For me, I think only if I've previously requested material, unless the revisions are so astoundingly, profoundly book-changing that it would really show in your query and sample pages. It wouldn't matter to me if the changes were due to an R&R from another agent. Presumably, the author also saw the value in making those changes and the manuscript is, theoretically, now better than it was before.
What themes are you sick of seeing?
I wouldn't go so far as to say I'm sick of it, but, because I focus a lot on historical fiction, I get a ton of queries set during the Civil War that aren't really offering anything new to the reader. If you're writing on a topic or time period that's received a lot of focus, you have to bring something new to the table. What can you say that's different, that the reader hasn't encountered a hundred times before? If your soldier is going off to war and his wife is awaiting his return, how is their story different from all the ones that have come before? Make me see the Civil War or the Tudor monarchy or the French Revolution from a different angle, a different perspective.
Do you look at trends or editor wishlists when deciding to sign a manuscript?
I don't pay much attention to trends, really, because usually by the time something is trending in the marketplace, it's already difficult to place new manuscripts that fit the type. The market tends to get over saturated pretty quickly, and then there's this glut of manuscripts that can't find homes. I definitely keep track of editors' wishlists, especially when they align with my own. I wouldn't say that it affects whether or not I sign a particular client, because the preeminent factor in my deciding to offer rep to someone is whether or not I'm IN LOVE with their manuscript. But, it makes the submission process a lot easier if I can target my pitch to editors that I believe will love the manuscript as much as I do.
Do you consider yourself a hands-on, editorial type of agent? Does a manuscript have to be sub-ready or will you sign stories that need work?
We are definitely a hands-on agency, and we work with our clients to make their work the best it can possibly be. This is another vague answer, I know, but signing a story that needs work really depends on what state the manuscript is in, how unique and original the premise is, and if I think the author and I can work to get the manuscript where it needs to be. All three factor in, to varying degrees in each case. If you have a fantastic premise but I can tell that what you're sending me is really a first draft, I'm probably going to pass. If you have a fantastic premise, I can tell you've done lots of polishing, but maybe the pacing is dragging a bit in the middle, well, that's something we can probably work on together. A manuscript doesn't necessarily have to be sub-ready, but you must show that you've put in the time and effort to get it pretty close before you start querying.
What is your biggest query pet peeve? Is there anything that automatically sinks a query for you?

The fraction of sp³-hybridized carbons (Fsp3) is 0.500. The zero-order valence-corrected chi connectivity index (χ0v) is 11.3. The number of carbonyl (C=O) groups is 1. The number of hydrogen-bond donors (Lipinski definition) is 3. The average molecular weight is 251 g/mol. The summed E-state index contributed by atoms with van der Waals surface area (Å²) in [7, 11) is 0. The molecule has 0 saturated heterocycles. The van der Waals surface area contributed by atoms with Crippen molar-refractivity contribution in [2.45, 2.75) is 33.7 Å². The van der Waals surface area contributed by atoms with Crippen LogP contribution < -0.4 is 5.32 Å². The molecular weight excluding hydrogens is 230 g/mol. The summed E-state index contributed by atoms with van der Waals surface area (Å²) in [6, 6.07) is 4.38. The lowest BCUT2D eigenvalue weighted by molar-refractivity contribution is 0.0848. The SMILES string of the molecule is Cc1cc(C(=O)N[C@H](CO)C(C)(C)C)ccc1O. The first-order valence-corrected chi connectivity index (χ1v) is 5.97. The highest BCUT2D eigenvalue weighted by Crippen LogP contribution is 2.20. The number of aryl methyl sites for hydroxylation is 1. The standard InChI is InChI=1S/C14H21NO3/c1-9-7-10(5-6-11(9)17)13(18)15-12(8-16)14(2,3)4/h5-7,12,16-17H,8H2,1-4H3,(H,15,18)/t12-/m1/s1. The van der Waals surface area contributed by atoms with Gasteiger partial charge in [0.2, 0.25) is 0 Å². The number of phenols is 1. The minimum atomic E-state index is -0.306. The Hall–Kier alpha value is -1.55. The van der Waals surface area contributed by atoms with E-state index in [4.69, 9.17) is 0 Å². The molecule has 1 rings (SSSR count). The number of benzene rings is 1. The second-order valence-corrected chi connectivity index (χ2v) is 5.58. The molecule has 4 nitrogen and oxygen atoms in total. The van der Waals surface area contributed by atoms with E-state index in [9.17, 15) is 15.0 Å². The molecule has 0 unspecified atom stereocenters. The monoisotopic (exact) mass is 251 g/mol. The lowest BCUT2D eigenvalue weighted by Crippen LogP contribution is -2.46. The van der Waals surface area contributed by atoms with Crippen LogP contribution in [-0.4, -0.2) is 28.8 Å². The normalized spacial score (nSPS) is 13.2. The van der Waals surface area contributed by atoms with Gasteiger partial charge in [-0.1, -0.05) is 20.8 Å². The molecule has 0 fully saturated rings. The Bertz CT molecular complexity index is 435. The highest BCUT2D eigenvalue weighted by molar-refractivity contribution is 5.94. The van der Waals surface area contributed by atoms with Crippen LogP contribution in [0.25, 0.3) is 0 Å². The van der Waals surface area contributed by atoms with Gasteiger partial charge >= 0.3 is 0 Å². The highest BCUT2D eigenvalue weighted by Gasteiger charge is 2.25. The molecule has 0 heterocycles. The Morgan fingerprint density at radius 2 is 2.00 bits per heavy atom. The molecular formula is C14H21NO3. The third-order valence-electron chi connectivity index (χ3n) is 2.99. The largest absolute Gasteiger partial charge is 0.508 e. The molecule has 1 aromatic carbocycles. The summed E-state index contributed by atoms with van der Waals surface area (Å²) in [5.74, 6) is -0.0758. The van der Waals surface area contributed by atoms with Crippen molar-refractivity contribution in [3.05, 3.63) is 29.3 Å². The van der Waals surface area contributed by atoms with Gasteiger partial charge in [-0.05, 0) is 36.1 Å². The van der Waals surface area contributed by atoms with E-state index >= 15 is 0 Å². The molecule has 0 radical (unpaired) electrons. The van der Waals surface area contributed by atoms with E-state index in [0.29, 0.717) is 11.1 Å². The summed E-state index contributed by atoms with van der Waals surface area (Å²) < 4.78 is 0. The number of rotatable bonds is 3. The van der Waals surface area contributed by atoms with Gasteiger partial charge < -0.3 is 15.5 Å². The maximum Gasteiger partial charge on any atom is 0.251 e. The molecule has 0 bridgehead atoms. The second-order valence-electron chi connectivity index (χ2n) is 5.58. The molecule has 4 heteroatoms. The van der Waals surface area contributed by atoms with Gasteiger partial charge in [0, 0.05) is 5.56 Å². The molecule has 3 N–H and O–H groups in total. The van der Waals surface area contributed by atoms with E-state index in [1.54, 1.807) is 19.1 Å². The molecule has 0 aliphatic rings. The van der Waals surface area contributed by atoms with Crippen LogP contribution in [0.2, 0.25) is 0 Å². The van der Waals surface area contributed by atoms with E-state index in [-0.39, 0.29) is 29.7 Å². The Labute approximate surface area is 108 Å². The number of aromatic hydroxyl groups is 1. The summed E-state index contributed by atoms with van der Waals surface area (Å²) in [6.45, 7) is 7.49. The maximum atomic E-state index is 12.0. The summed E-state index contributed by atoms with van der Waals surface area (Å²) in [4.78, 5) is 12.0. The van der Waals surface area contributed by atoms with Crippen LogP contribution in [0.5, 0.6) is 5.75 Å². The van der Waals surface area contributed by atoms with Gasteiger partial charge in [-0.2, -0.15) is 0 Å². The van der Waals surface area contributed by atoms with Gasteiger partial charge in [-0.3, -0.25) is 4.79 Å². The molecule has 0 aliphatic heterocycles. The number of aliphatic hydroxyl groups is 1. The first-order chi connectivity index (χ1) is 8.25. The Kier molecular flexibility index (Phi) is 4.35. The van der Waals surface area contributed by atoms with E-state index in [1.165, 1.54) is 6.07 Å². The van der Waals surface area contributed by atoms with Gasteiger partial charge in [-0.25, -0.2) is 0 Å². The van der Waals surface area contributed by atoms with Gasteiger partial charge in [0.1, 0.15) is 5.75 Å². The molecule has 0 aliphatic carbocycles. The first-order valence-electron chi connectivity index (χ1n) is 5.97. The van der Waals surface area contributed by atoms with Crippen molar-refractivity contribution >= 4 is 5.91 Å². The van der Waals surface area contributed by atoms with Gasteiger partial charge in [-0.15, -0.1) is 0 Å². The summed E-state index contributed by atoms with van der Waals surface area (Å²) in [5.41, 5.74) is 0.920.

I think my biggest query pet peeve are the ones I receive that are one or two sentences about the book and then four paragraphs about the author. I think it's great that you have four children, 11 grandchildren, 3 dogs, you've loved books since you were 5, you've had two careers, etc, etc, etc. But your query is not the time or the place to tell me these things. I want to hear about your book. What's the conflict? What's at stake for your characters if their goal is not achieved? What makes your premise unique and original? How do you think your book fits in to the current marketplace? These are the things I need to know, not that you have a pet snake named Buddy and, unless you're pitching me a guide to yoga, I don't need to know that you do it every day. Sell me your book!
There are really only two things that would automatically sink a query for me. The first is a query that is riddled with typos and grammatical errors. If you haven't put in the time and effort on your query letter, I'm going to assume--fairly or unfairly--that you haven't done the work on your manuscript either. The other thing that will sink queries immediately are any that include anything that's racist, sexist, homophobic, or pretty much anti-anything. We have a zero tolerance policy at Inklings for anything along those lines, and you can expect an automatic rejection.
What three things are at the top of your submission wish list?
1) I am on pins and needles waiting for a submission that blends the tropes of historical fiction with the psychological suspense so popular today. If you have Jane Austen meets Gillian Flynn, I want to see it!
2) More nonfiction, especially that dealing with social history, material culture, or travel / literary subjects. Think Wendy McClure's The Wilder Life, Rinker Buck's The Oregon Trail, Deborah Lutz's The Bronte Cabinet, Caroline Weber's Queen of Fashion, Kate Colquhoun's Murder in the First-Class Carriage, or Marilyn Johnson's Lives in Ruins.
3) I would also really love to see adult or YA fiction with very grounded / realistic magic. I had a random thought the other day about a Revolutionary War or Civil War nurse that uses magic in her healing and haven't been able to stop thinking of that idea since. So if you have that, or something else where the magic is very grounded, I'd love to see it.
What are some of your favorite movies or books to give us an idea of your tastes?
Some of my favorite books are the Outlander series, The Eight by Katherine Neville, Stephen King's The Stand, and anything by Susanna Kearsley, Jennifer Crusie, Tony Horwitz, or Bill Bryson. Some recent books I've loved are Brittany Cavallaro's A Study in Charlotte, Adriana Mather's How to Hang a Witch, and Sarah Hall's The Wolf Border, which was staggeringly, amazingly, tune-everything-else-out good. I just started Alison Goodman's The Dark Days Club, and it promises to join that list.